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Prevalence of five common clinical abnormalities in very elderly people: population based cross sectional study

BMJ 2003; 327 doi: http://dx.doi.org/10.1136/bmj.327.7407.131 (Published 17 July 2003) Cite this as: BMJ 2003;327:131
  1. A J M de Craen, senior epidemiologist (craen{at}lumc.nl)1,
  2. J Gussekloo, general practitioner1,
  3. Y K O Teng, medical student1,
  4. P W Macfarlane, professor2,
  5. R G J Westendorp, professor1
  1. 1Section of Gerontology and Geriatrics, Department of General Internal Medicine, Leiden University Medical Centre, PO Box 9600, 2300 RC, Leiden, Netherlands
  2. 2University of Glasgow, Department of Medical Cardiology, Royal Infirmary, Glasgow, G31 2ER
  1. Correspondence to: A J M de Craen

    Introduction

    As the prevalence of disease rises with age, the number of people with unidentified abnormalities is also likely to increase. We assessed the number of previously known and newly identified patients with anaemia, diabetes mellitus, thyroid dysfunction, atrial fibrillation, and hypertension in a population based sample of 85 year old people.

    Participants, methods, and results

    The study design and baseline characteristics of the 599 participants in the Leiden 85 plus study have been published elsewhere.1 All participants gave informed consent. We used standard laboratory techniques to identify anaemia, diabetes mellitus, and thyroid dysfunction. Atrial fibrillation, including flutter, was identified on an electrocardiogram. Hypertension was identified by averaging two standardised blood pressure readings measured with a sphygmomanometer at two separate visits. For 40 people a blood sample, electrocardiogram, or blood pressure measurement was not available. Furthermore, we excluded all 31 residents of nursing homes because they do not voluntarily consult a general practitioner but are continuously monitored by a nursing home physician.

    We obtained the medical history of the 528 remaining people from their general practitioner. By including a local general practitioner (JG) in our research team, we managed to get all 60 general practitioners in Leiden to cooperate with us. Moreover, all pharmacies in Leiden provided detailed information on prescribed drugs for all patients. All drugs were encoded according to the WHO Anatomical Therapeutic Chemical (ATC) classification.2

    Abnormalities were considered known when a positive medical history was present or when patients were currently using one of the following ATC coded drugs: B03 for anaemia, A10 for diabetes mellitus, H03 for thyroid dysfunction, B01AA04/B01AA07 combined with C01AA05 for atrial fibrillation, or C02, C03, C07, C08, or C09 for hypertension.

    The definitions for newly identified clinical abnormalities were: haemoglobin < 130 g/l (< 8.1 mmol/l) in men or < 120 g/l (< 7.5 mmol/l) in women for anaemia3; non-fasting serum glucose concentrations > 11.0 mmol/l for diabetes mellitus; serum thyroid stimulating hormone < 0.3 mU/l and serum free thyroxin > 24 pmol/l (hyperthyroidism) or thyroid stimulating hormone > 4.8 mU/l and free thyroxin < 10 pmol/l (hypothyroidism) for thyroid dysfunction; Minnesota codes 8-3-1 or 8-3-24 for atrial fibrillation or flutter; and systolic pressure > 160 mm Hg or diastolic pressure > 95 mm Hg for hypertension.5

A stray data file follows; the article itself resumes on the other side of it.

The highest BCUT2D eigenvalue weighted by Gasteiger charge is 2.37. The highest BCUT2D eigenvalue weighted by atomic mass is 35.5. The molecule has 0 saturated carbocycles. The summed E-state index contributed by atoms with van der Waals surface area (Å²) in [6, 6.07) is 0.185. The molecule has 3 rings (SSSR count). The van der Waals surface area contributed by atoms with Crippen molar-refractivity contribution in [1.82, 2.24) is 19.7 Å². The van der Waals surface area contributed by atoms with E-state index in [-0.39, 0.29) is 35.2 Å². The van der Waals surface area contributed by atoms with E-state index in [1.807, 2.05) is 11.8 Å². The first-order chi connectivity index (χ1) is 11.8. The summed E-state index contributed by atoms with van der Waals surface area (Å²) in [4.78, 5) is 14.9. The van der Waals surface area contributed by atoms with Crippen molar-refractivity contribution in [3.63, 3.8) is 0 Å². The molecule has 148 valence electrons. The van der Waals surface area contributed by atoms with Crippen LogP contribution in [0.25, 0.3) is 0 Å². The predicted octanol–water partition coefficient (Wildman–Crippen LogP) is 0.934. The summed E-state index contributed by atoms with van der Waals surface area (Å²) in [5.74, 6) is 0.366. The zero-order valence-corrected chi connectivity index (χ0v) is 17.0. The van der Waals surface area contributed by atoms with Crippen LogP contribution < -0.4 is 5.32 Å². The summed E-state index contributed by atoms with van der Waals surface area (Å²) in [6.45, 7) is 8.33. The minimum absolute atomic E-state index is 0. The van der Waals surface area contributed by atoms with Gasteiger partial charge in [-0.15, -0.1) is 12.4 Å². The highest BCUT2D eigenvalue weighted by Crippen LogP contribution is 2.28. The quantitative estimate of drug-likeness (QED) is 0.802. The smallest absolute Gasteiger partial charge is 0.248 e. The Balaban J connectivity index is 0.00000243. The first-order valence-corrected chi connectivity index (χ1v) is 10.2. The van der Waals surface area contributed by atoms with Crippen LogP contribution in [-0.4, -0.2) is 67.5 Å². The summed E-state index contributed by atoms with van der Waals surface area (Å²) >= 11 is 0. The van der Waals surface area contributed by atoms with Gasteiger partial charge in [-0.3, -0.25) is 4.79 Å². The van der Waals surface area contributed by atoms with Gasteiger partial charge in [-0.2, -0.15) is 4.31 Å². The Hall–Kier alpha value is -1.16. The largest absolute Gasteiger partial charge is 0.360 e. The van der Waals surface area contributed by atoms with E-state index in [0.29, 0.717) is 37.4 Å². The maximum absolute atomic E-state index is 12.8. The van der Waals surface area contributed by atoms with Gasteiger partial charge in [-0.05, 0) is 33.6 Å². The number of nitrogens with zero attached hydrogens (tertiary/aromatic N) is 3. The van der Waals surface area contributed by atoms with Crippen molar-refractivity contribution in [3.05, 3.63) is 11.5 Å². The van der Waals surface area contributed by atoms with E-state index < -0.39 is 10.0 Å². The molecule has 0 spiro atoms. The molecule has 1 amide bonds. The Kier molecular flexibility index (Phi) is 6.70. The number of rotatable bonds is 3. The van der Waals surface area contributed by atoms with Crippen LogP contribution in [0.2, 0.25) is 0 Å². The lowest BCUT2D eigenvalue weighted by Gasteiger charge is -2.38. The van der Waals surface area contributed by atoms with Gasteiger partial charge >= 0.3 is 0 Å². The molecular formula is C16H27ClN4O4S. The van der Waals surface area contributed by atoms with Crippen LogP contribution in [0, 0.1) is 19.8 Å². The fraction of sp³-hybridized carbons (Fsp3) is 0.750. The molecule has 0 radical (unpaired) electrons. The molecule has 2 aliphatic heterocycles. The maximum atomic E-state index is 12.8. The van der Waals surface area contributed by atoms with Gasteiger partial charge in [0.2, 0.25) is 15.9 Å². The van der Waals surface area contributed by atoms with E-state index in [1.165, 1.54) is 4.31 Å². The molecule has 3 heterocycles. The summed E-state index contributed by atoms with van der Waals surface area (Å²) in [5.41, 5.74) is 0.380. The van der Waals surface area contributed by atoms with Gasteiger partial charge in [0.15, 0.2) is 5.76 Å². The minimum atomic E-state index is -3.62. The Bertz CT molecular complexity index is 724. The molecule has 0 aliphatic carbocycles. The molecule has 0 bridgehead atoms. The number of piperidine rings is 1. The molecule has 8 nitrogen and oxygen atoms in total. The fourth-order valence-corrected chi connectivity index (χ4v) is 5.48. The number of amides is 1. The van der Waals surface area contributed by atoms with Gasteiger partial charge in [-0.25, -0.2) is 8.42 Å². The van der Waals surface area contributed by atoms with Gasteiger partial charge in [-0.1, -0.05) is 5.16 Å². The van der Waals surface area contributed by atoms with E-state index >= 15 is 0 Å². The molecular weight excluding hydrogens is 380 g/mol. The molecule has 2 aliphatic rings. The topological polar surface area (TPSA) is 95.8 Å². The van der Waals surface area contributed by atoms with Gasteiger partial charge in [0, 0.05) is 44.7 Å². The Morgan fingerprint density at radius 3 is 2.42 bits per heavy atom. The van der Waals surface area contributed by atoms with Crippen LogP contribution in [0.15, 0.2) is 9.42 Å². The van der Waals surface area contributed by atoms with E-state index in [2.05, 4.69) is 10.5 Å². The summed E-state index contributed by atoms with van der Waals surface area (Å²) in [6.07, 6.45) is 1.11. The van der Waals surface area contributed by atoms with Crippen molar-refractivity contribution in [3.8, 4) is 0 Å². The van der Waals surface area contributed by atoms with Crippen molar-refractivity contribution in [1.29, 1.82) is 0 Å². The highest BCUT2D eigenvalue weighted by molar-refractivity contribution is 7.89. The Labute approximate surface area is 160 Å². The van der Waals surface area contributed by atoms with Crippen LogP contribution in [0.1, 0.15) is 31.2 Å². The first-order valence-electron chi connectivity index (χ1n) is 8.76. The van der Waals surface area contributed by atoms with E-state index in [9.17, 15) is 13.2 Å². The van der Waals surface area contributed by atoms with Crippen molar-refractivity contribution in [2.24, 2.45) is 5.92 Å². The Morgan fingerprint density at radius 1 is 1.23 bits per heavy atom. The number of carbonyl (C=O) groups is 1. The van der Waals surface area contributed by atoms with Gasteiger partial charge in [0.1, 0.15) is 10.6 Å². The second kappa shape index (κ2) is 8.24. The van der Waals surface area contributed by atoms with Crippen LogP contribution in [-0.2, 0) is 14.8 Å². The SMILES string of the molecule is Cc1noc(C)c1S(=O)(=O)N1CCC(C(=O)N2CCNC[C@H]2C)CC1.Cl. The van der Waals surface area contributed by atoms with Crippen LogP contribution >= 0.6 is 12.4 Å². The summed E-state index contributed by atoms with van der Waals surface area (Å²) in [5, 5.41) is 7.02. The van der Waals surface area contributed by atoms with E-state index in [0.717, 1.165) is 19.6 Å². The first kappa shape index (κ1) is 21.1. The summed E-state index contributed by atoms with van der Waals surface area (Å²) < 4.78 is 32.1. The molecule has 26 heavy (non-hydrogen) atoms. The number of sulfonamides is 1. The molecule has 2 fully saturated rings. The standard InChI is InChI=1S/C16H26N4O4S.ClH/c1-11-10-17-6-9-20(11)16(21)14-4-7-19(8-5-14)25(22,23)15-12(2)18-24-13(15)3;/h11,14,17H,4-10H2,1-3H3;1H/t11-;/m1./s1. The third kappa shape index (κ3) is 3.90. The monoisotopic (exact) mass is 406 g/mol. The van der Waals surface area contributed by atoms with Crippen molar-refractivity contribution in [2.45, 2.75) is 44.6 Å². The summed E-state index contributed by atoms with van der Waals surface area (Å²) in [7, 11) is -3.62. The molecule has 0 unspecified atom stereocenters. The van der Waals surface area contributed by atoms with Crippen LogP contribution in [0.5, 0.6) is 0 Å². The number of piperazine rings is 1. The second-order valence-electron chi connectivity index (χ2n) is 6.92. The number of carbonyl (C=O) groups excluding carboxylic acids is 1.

Among the 528 participants 38 were known to have anaemia, 77 had diabetes mellitus, 32 had thyroid dysfunction, 32 had atrial fibrillation, and 304 had hypertension (table). We newly identified 118 with anaemia, 9 with diabetes mellitus, 6 with thyroid dysfunction, 23 with atrial fibrillation, and 73 with hypertension (table). Over 90% of all participants, except for those with newly identified atrial fibrillation, had consulted their general practitioner at least once in the year before the study.

    Number (percentage) of people previously known and newly identified with clinical abnormalities in population of 528 people aged 85 years and their contact with general practitioner in year before study

    View this table:

    Comment

    Using information from general practitioners and pharmacy records combined with five simple and readily available procedures we have obtained reliable estimates of the prevalence of five common clinical abnormalities in very elderly people. We found a considerable number with previously undetected anaemia and hypertension but fewer with previously undetected thyroid dysfunction, atrial fibrillation, and diabetes mellitus. We have shown that our criteria for anaemia, diabetes mellitus, thyroid dysfunction, and hypertension are adequate for elderly people and can serve as guidelines for clinicians treating older patients. Experienced staff reviewed all automated interpretations and codings of electrocardiograms for atrial fibrillation so we consider that our interpretation of this abnormality is completely reliable. In conclusion, we have shown that it is feasible to use these investigative procedures in an elderly population to provide important quantitative information for future discussions on screening elderly people.

    Footnotes

    • Contributors AJMdC, JG, and RGJW designed the study. AJMdC and YKOT performed the statistical analysis. PWM analysed ECG recordings. All authors interpreted the results and contributed to writing the paper. AJMdC is guarantor for the study.

    • Funding None.

    • Competing interests None declared.

    • Ethical approval The Medical Ethical Committee of the Leiden University Medical Centre approved the study.

    References